Dreamer to famer

Chet Moeller’s quiet ride to the Hall of Fame

By Marc Katz


He was a dreamer, Chet Moeller said of himself. He grew up in Kettering, when Jack Tatum was starring at safety for Ohio State.

He saw the All-America Tatum and thought some day he could be that kind of player, even though at 6-foot, 160 pounds, it seemed unlikely.

Moeller had three goals, actually. He wanted to go into the military and serve his country; he wanted to get a great education; and he wanted to play Division I football.

All three goals were served at once by applying to and being accepted at Navy.

Then, 35 years after he helped his Navy team beat a Tony Dorsett-led Pittsburgh 17-0, the year before Pitt won the National Championship and 36 years after he blew up Penn State’s offense with tackle after tackle in a 7-6 Navy victory, Moeller was on his way to his church (he’s involved in the Fellowship of Christian Athletes) when summoned home quickly by his wife Jenny.

“My wife said they sent a football with my name on it,” said Moeller, who has lived in Montgomery, Alabama, for years. “I said, ‘What’s that?’ She said, ‘Read it.’”

It was the College Football Hall of Fame’s way of announcing to one of its newest members his inclusion in 2010. He, indeed, had been a player of Tatum’s stature, a consensus All-America in 1975, and now a Hall of Famer [in its Atlanta location], just like the late Tatum.

“I broke down in tears,” Moeller said. “I still get teared up, just thinking about it. It just shocked me. I knew I was on the ballot. That in itself was enough. I’m very grateful to be part of an elite group of men.”

Moeller isn’t finished being honored.

This December, he will receive the Charlotte Touchdown Club’s Bronko Nagurski Legends Award, as an outstanding defensive back.

Moeller was even more surprised about the Nagurski award than the Hall of Fame’s.

“I got this strange email about some Bronko Nagurski award,” Moeller said. “I thought someone was playing a joke on me.”

It was no joke for a guy who set the Navy record with 25 tackles for losses as a junior and finished three varsity seasons with 275 tackles in all.

Navy, of course, has two Heisman Trophy winners in running back Joe Bellino and quarterback Roger Staubach. Moeller became Navy’s sixth consensus All-America.

Born in Tennessee, Moeller moved with his family to Cincinnati for a couple of years before settling in Kettering when he was entering second grade. He graduated from Fairmont West in 1972, and he wanted to continue playing football.

“I was serious about it,” Moeller said. “Dick Hoppe was our coach. I loved Dick Hoppe. What a motivator he was to me. He’s still coaching, too. He’s at Waynesville, coaching linebackers and running backs.”

The problem was, of course, Moeller’s alleged too-small size.

He looked at some Mid-American Conference schools and Cornell, and they looked at him. Someone asked if he’d be interested in Annapolis. It was structured and regimented. It was pure academics and football. Moeller never felt out of place.

Becoming an All-America didn’t happen right away. There was a kerfuffle freshman season when Moeller was mistakenly called to the varsity squad – allowing him to miss an evening of extra duty – and embarrassingly sent back to the freshman squad the next day.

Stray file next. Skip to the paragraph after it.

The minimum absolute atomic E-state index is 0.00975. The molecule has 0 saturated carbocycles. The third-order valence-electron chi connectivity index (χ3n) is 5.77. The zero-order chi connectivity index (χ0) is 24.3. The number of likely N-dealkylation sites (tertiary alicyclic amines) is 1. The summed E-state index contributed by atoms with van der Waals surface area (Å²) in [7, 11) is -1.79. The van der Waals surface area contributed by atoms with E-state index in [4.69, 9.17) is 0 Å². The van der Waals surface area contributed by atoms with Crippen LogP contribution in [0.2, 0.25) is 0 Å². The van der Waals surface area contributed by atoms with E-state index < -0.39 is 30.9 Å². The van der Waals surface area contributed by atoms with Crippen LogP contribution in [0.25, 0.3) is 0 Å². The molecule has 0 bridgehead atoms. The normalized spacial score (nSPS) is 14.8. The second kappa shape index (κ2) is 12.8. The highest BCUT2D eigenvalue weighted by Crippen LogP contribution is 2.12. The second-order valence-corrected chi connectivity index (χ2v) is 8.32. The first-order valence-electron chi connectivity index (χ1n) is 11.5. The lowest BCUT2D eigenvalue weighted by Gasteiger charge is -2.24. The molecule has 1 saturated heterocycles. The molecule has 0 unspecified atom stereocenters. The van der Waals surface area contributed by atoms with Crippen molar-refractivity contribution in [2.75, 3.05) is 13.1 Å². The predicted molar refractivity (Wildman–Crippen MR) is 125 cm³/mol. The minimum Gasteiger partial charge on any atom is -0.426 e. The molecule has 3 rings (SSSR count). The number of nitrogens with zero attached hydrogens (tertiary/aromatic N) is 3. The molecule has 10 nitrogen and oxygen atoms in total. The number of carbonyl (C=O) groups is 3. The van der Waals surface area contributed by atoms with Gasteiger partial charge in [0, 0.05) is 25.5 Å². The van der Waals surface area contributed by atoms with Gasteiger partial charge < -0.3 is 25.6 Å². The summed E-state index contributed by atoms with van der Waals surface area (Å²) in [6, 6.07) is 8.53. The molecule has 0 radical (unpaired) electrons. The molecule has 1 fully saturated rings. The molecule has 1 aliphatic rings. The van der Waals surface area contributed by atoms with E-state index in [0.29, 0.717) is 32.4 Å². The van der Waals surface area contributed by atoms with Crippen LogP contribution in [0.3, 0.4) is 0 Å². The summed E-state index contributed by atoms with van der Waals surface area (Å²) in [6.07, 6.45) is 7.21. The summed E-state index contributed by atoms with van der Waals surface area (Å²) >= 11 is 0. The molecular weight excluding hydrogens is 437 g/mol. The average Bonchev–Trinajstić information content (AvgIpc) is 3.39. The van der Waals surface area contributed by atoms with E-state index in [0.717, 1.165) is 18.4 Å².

It worked out for the best, he figured, saving him for freshman football and allowing him to build up to 190 pounds. He also was able to play for a new head coach, George Welsh.

“He was a great offensive mind,” said Moeller, who also praised his defensive coach, former University of Dayton assistant Lenny Fontes.

“Those guys were fantastic coaches. I just kind of fell into a good situation. We thought we were going to win every game. We beat Penn State (9-2 that season) my junior year. It rained hard. They ran this offense I loved to play defense against,” he continued.

“I could read everything they were doing.”

Close games and all, Navy had two 4-7 seasons with Moeller playing, followed by a 7-4 senior season when big honors began coming his way.

Then, he served in the Marine Corps and was flying jets before moving to computers and communications when Type 1 diabetes hit. The Corps medically discharged him honorably four years into his first five-year commitment.

Instead of moping, he tried out for the NFL Giants and was doing well until he sprained an ankle in a mini-camp. He decided against bouncing around rehab machines and trying to make rosters. He had already made one of the toughest rosters around.

He went back to Montgomery, where his wife’s family lived, near Auburn where his brother-in-law Mike Kolen played before he was with the undefeated 1972 Dolphins.

Because he’s on a grant foundation at Navy, Moeller sees several games a year and recently celebrated the 1975 team with his teammates. Because of his modesty, you’d think they’re the only ones who knew he played – until he entered the Hall of Fame.

“A number of people said to my wife, ‘I didn’t know Chet played college football,’” Moeller said.

Oh, yeah, he did.

The views and opinions expressed in On Your Marc are the views and/or opinions of the author and do not reflect the views and/or opinions of the Dayton City Paper or Dayton City Media and are published strictly for entertainment purposes.

Columbus-born Marc Katz had a 44-year newspaper career, 41 of those years covering sports, 40 of them at the Dayton Daily News. He now blogs at KatzCopsNSports.com. Reach Dayton City Paper sports writer Marc Katz at MarcKatz@DaytonCityPaper.com.

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Marc Katz
Columbus-born Marc Katz had a 44-year newspaper career, 41 of those years covering sports, 40 of them at the Dayton Daily News. He now blogs at KatzCopsNSports.com. Reach Dayton City Paper sports writer Marc Katz at MarcKatz@DaytonCityPaper.com.

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